Day 35, July 26
Coal City, IL, to LaPorte, IN
Cumulative: 2492 miles
Today was a bad day. The second half of a very long ride was on roads with traffic so dense that many riders were frightened, it rained part of the day, and, worse of all, two riders were slightly injured in an accident with a car.
Near the Illinois-Indiana border, a car driven by a young woman struck the rear of a rider's bicycle. The impact threw him into the air, and he hit and smashed the windshield of the car that struck him, then fell onto the highway pavement. His helmet was fractured. His bike struck another rider, dumping that person into the highway ditch. A neighbor rushed out to stop traffic and others called an ambulance. The car driver reportedly was extremely distraught and sorry at causing the accident. "I didn't see you," she repeated over and over again.
Both riders were taken to a local hospital. They had a certain amount of road rash. One may have cracked or broken a tail bone. After a battery of tests, they were released in the evening.
The bike that was hit may also have survived. The rear wheel and the sturdy rear rack took the force of the accident. The frame appeared to be intact and repairable. Both riders plan to continue their trip.
The riders were adamant that their names not be released even though family members had been notified. Ride leader Ryan Kaplan all but ordered ride bloggers not to mention their names. In all cases where there is injury or death, news agencies historically have withheld names of those involved until families could be notified. My note about the death of Phil Smith early in the ride did not include his name as his family had not yet been told of his death.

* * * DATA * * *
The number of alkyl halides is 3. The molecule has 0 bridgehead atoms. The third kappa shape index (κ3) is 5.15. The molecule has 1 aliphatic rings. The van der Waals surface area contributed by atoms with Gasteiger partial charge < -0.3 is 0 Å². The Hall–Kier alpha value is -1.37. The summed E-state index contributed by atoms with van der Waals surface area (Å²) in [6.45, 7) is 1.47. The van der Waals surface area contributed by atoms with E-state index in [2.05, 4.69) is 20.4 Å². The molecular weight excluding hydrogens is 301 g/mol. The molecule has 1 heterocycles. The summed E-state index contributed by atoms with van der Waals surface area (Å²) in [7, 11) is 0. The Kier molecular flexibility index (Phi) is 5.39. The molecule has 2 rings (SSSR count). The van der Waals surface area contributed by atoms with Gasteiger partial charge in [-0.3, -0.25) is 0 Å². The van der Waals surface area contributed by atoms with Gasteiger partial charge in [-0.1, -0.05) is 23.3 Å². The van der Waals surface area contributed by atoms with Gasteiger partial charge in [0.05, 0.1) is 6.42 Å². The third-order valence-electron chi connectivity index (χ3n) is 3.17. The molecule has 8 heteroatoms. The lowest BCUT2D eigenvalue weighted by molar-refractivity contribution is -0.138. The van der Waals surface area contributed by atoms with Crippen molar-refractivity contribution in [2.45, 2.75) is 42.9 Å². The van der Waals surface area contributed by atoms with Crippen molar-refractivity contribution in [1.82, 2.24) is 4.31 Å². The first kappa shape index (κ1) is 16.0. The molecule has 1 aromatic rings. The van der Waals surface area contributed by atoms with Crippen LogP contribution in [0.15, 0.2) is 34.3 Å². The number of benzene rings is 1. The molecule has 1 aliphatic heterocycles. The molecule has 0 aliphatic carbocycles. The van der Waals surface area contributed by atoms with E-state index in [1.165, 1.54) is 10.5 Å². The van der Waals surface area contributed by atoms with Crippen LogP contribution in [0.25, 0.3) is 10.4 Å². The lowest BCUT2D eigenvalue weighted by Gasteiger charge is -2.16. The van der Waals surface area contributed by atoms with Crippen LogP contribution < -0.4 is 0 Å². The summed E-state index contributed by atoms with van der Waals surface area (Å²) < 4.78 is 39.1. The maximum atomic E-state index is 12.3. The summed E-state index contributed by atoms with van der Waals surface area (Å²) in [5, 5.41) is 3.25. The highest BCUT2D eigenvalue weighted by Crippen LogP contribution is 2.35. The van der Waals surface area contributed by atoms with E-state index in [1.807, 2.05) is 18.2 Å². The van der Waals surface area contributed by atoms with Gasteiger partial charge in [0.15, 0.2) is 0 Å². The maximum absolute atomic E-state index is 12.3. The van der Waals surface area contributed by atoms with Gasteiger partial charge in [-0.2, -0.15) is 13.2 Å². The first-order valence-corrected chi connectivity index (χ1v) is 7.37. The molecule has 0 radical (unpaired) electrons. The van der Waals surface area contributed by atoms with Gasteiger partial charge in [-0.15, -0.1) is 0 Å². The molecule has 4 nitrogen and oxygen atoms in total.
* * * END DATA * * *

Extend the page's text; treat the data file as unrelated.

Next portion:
But once victims' families are notified, there's a different issue to consider. Anyone reading this blog and other accounts who has a friend or relative on the ride will wonder and worry whether he or she was the victim or victims. The injured folks will preserve their privacy but in so doing may cause fright and worry for friends and relatives of all the other riders.
Roads with traffic so heavy that riders are concerned about their safety has become a major issue. Adventure Cycling borrowed this cross-country route from the American Lung Association of Washington state, which has run it several times to reward people who raise a certain amount of funds. Our riders have persuaded Adventure Cycling staff to move the route in several places to less-traveled highways, and this process apparently will continue through the end of the ride next month.
Yesterday, one rider dropped out. She said she rides her bicycle for fun, but this ride was no longer fun, so she's leaving. We are all very sorry to see her go. I'm still having fun, though the pace is tiring. Today I decided not to ride so I could get some rest.